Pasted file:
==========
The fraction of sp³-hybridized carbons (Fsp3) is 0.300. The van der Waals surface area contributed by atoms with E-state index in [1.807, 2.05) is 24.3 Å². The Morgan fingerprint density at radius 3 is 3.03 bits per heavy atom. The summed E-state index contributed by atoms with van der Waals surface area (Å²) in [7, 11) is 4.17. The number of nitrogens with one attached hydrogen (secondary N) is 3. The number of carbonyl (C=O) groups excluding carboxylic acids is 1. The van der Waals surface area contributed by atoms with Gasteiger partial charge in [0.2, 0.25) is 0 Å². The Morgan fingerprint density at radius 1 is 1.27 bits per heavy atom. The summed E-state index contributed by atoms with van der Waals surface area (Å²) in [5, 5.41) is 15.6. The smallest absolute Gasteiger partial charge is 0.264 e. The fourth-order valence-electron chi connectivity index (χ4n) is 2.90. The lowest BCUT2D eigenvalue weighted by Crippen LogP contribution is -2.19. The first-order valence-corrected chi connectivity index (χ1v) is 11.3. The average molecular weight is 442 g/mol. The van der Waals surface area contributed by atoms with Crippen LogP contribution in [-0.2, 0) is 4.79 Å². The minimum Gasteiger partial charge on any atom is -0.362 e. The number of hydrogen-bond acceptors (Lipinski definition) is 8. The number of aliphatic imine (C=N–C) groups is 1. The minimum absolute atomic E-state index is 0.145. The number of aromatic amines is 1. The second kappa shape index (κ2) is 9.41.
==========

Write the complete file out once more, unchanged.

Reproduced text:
The fraction of sp³-hybridized carbons (Fsp3) is 0.300. The van der Waals surface area contributed by atoms with E-state index in [1.807, 2.05) is 24.3 Å². The Morgan fingerprint density at radius 3 is 3.03 bits per heavy atom. The summed E-state index contributed by atoms with van der Waals surface area (Å²) in [7, 11) is 4.17. The number of nitrogens with one attached hydrogen (secondary N) is 3. The number of carbonyl (C=O) groups excluding carboxylic acids is 1. The van der Waals surface area contributed by atoms with Gasteiger partial charge in [0.2, 0.25) is 0 Å². The Morgan fingerprint density at radius 1 is 1.27 bits per heavy atom. The summed E-state index contributed by atoms with van der Waals surface area (Å²) in [5, 5.41) is 15.6. The smallest absolute Gasteiger partial charge is 0.264 e. The fourth-order valence-electron chi connectivity index (χ4n) is 2.90. The lowest BCUT2D eigenvalue weighted by Crippen LogP contribution is -2.19. The first-order valence-corrected chi connectivity index (χ1v) is 11.3. The average molecular weight is 442 g/mol. The van der Waals surface area contributed by atoms with Crippen LogP contribution in [-0.2, 0) is 4.79 Å². The minimum Gasteiger partial charge on any atom is -0.362 e. The number of hydrogen-bond acceptors (Lipinski definition) is 8. The number of aliphatic imine (C=N–C) groups is 1. The minimum absolute atomic E-state index is 0.145. The number of aromatic amines is 1. The second kappa shape index (κ2) is 9.41.